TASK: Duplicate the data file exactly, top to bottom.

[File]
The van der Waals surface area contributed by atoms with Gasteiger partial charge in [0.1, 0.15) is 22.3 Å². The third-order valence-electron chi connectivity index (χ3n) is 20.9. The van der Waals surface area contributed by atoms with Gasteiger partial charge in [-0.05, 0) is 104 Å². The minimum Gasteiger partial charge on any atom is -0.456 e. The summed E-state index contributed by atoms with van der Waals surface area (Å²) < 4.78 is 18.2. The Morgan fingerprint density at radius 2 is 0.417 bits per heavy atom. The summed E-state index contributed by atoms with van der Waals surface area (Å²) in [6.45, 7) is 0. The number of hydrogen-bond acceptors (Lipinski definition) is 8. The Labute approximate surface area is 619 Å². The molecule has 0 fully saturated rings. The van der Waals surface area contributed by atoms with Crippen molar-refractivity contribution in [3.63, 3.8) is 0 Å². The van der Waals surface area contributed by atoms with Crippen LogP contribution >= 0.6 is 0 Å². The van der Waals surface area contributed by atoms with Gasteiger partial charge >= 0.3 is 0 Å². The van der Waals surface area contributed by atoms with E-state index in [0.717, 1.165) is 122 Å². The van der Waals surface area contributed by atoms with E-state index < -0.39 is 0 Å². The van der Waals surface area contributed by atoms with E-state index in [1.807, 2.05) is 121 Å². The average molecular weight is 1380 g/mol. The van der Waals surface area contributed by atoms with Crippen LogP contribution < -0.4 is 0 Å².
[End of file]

The van der Waals surface area contributed by atoms with Gasteiger partial charge in [0.1, 0.15) is 22.3 Å². The third-order valence-electron chi connectivity index (χ3n) is 20.9. The van der Waals surface area contributed by atoms with Gasteiger partial charge in [-0.05, 0) is 104 Å². The minimum Gasteiger partial charge on any atom is -0.456 e. The summed E-state index contributed by atoms with van der Waals surface area (Å²) < 4.78 is 18.2. The Morgan fingerprint density at radius 2 is 0.417 bits per heavy atom. The summed E-state index contributed by atoms with van der Waals surface area (Å²) in [6.45, 7) is 0. The number of hydrogen-bond acceptors (Lipinski definition) is 8. The Labute approximate surface area is 619 Å². The molecule has 0 fully saturated rings. The van der Waals surface area contributed by atoms with Crippen molar-refractivity contribution in [3.63, 3.8) is 0 Å². The van der Waals surface area contributed by atoms with Crippen LogP contribution >= 0.6 is 0 Å². The van der Waals surface area contributed by atoms with Gasteiger partial charge >= 0.3 is 0 Å². The van der Waals surface area contributed by atoms with E-state index in [0.717, 1.165) is 122 Å². The van der Waals surface area contributed by atoms with E-state index < -0.39 is 0 Å². The van der Waals surface area contributed by atoms with E-state index in [1.807, 2.05) is 121 Å². The average molecular weight is 1380 g/mol. The van der Waals surface area contributed by atoms with Crippen LogP contribution < -0.4 is 0 Å².